Calling for a special session lasting two to three weeks burdens legislators, legislative staff, and their families, who are already balancing numerous commitments including employment, medical appointments, family responsibilities, business obligations, upcoming elections, and interim duties in the months ahead.

It is crucial to emphasize the importance of safeguarding the integrity of our citizen legislature. Calling for yet another special session in 2024 would mark the third such occurrence in the last five years, hinting at a potential trend towards a full-time legislature – a direction we do not embrace. Protecting the institution of our citizen legislature means respecting its intended function and preserving its capacity to effectively address issues within the framework of regular sessions.

Remember, the legislators who are asking for a special session created delay after delay during the budget session by asking for roll call votes, trying to resurrect bills, bringing procedural motions, and filibustering debate. Simply put, they squandered precious time in a budget session where time is our enemy. We had plenty of time in our established calendar to pass bills and do veto overrides.

We cannot justify calling ourselves into a special session for matters better suited to the 2025 General Session, where we can thoroughly deliberate and develop comprehensive legislation. Management Council will meet on April 1 to begin that process of developing sound legislation for introduction at the 2025 General Session. We are calling for a vote of our members to see if they want to come into a special session, but we will be a no vote.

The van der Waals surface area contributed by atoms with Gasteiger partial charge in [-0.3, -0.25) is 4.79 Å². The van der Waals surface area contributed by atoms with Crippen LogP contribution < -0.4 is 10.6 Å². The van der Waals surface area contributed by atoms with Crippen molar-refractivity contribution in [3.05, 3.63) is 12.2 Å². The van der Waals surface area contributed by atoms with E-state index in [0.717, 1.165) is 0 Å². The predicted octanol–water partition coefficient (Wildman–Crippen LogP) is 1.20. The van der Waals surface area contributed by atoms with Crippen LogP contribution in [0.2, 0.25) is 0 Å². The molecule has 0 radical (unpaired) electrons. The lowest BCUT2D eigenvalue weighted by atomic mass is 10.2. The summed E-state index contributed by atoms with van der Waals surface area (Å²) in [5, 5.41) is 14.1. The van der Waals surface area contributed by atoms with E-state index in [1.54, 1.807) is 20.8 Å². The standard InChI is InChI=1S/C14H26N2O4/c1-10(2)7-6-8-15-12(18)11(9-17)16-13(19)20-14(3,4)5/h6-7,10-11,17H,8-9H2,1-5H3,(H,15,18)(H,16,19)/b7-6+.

Albert Sommers is the Speaker of the House and has served In the Legislature since 2013. Ogden Driskill is the President of the Senate and has served in the Wyoming Legislature since 2011.



  1. Avatar photo

    Dennis Fox

    March 28, 2024 at 11:08 pm

    How about a zoom mtg., special session with SF-54 tax cuts as the only topic. Would take an afternoon to over-ride the veto and give every property owner in Wyoming a TAX Cut!
    Plus we’d have a record of exactly who the high-tax, Big gov’t commies are. Focus on one issue and the scoundrels just might pay attention to the Demands of We the People…for once!

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    David larry Williams

    March 29, 2024 at 12:35 am

    Once again, the elderly citizens of Wyoming are being denied tax relief from what is becoming an excessive burden of high property taxes by a few of the leaders of our state government. These politicans were elected to serve the will of the people in their districts, not to make it harder for those of us who love our state and the quality of life that we have here to live here. If they feel put out by having to take the time to do a little more to help us out then i would suggest that they think long and hard about serving in our citizen form of government and step aside to make room for those who will.

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    Dennis Fox

    March 29, 2024 at 4:55 pm

    Lower Taxes Are Always Better.